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Louth Museum

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Barclays Bank - an overlooked part of Louth’s Eastgate

by Ruth Gatenby

Barclays bank before rebuilding

Barclays bank before rebuilding

Several decades earlier

Several decades earlier

In working our way through items given to the museum by David Robinson, we came across this photo that I did not recognise, but Andy Cooper identified the central building as being on the southern side of Eastgate, just east of the Market Place.  It is now Barclays Bank.  The small building on the left was The Shades Tavern.  The building on the extreme right, with McConnell’s tobacconist shop, is still recognisable today.

In some parts of Eastgate the buildings and shop fronts have received a lot of interest, but this particular area seems to have dodged the attention of local historians.  The first photo was taken just before the building was demolished; we know this because a similar view with identical boarding shows the site after demolition.

The second photo shown here shows the same building, but several decades earlier.  At this time the house had central entrance steps that are also shown on the Sewer Plan of the 1870s.

From rate books, censuses and directories we find that the large house in the centre was, from at least 1823 to 1861, the home of Thomas Overton, a wealthy wine and coal merchant.  He died in 1867 at the age of 93.  In the bow window of the older photo is a sign saying “Kew”, as this part of the building was the shop and residence of hairdresser and musician, William Kew.  On the extreme right is the shop of basket-maker James Boswell.  This photo must have been taken between 1861 and 1881.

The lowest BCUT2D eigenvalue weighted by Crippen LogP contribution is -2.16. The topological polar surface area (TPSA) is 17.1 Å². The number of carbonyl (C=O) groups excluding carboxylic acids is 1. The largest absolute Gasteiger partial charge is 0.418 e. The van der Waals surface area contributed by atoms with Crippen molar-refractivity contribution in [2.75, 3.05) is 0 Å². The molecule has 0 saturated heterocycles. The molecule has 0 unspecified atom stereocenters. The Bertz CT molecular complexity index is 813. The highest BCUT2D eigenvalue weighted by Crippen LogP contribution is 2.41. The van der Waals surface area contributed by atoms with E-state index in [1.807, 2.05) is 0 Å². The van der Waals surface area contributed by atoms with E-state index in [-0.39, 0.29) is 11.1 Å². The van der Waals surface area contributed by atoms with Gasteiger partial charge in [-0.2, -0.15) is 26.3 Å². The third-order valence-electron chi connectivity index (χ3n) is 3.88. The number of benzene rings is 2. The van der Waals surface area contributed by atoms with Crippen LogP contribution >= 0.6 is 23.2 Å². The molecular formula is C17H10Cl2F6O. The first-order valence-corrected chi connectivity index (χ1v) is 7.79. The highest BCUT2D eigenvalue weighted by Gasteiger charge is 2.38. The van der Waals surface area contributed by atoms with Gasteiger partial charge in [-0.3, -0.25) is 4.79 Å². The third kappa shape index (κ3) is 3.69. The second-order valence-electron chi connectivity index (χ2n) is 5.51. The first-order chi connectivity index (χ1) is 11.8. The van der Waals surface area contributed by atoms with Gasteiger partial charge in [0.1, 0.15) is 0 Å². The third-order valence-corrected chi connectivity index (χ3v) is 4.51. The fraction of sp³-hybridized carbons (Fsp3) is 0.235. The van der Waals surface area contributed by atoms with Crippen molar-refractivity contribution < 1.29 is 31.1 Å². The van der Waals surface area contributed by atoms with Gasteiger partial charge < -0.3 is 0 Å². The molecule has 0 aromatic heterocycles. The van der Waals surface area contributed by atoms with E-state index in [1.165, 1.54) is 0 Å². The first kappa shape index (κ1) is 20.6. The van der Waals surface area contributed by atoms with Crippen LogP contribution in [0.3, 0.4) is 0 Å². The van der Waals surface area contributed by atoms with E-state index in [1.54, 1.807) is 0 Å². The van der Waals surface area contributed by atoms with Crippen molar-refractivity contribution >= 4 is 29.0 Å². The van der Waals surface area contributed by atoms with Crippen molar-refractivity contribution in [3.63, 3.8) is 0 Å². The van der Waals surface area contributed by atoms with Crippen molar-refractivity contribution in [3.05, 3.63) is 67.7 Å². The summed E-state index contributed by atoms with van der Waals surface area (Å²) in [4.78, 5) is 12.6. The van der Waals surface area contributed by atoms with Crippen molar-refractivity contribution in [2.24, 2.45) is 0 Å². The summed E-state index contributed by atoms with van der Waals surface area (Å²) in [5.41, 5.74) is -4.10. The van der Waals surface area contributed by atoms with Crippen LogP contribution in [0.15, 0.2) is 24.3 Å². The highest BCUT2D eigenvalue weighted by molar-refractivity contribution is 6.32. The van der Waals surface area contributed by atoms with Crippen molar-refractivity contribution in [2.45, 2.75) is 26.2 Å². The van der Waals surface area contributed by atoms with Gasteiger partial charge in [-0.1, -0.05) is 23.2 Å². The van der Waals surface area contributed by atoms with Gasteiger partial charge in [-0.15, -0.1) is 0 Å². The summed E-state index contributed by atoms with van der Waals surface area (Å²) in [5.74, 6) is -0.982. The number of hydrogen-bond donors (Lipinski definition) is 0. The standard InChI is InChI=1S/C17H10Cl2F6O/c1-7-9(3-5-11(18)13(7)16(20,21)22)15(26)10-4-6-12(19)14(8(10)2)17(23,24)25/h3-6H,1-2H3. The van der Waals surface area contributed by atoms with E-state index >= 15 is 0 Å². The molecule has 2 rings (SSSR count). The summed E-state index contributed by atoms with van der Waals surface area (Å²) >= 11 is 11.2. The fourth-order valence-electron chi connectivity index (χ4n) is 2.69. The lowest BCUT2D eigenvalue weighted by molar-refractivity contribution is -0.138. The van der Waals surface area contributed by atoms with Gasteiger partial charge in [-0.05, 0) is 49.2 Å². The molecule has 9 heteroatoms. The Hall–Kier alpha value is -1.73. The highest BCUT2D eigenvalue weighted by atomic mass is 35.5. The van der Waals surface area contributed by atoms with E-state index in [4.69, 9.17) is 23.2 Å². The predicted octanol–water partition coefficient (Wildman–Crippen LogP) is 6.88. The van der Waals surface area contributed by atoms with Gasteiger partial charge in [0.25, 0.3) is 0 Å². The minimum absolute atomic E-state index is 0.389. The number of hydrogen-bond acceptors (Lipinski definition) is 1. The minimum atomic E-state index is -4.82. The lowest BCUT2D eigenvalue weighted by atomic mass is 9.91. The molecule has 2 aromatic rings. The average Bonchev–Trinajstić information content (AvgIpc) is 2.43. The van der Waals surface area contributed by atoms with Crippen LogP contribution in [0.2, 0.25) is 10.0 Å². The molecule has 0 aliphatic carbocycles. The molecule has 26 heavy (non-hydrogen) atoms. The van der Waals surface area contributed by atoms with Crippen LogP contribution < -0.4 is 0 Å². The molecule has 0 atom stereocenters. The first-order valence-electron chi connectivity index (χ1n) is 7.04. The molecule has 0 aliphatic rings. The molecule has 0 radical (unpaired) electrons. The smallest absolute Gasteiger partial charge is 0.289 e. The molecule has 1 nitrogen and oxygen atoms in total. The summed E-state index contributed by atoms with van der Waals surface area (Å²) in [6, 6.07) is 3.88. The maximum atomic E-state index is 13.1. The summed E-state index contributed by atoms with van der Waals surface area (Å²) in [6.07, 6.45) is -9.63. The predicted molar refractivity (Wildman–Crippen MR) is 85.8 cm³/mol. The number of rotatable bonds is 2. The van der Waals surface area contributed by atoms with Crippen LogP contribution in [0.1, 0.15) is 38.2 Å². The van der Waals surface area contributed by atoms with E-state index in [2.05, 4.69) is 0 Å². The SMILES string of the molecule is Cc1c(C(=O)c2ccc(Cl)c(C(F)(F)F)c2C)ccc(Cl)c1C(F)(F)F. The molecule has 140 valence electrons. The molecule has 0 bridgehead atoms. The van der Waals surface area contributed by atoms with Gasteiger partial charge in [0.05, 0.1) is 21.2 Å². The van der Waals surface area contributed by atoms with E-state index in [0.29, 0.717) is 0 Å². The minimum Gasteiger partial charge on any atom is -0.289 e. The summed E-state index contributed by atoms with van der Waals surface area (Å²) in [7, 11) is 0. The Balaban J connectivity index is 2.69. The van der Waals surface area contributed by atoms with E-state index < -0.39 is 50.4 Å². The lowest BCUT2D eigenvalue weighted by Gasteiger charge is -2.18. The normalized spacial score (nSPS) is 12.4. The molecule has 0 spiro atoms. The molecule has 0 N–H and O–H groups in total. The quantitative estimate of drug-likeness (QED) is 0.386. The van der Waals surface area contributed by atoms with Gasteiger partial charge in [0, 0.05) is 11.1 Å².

After Thomas Overton, the occupants of the large house were physician Dr Palemon Best, his wife and children.  The family had come to Louth from St Ives in Cornwall in about 1867.  The Bests lived here in 1868, 1871 and 1881, but by 1891 they had moved to 10 Upgate, next to the Mansion House.

In 1891 the premises had been taken over by the Stamford, Spalding and Boston Banking Company.  Initially this office was merely an agency, operating under the Alford branch of the bank.  But it soon became an independent branch with the management continuing in the hands of Mr Edward Ashton.  A comment posted on the internet in 2011 by Bruce Gordon reads, “My great grandfather Edward Ashton gave up farming and accepted a position with the Stamford, Spalding and Boston Bank.  They lived above the bank.  My grandfather and a younger brother originally had a room at the front across from a market until their puppet shows on the blinds at night were drawn to the attention of their parents.  The SS&B bank was bought out by their London partners, Barclays early in the 1900s.”

In August 1911 it was announced that the Stamford, Spalding and Boston Bank was to become part of Barclays Bank, and it must have been after this that the building was boarded up and rebuilt.

The Shades Tavern closed in 1908.  It had also been known as “The Boards” and the “Old Dram Shop”. “Shades” and “Boards” are both believed to be references to windmill sails.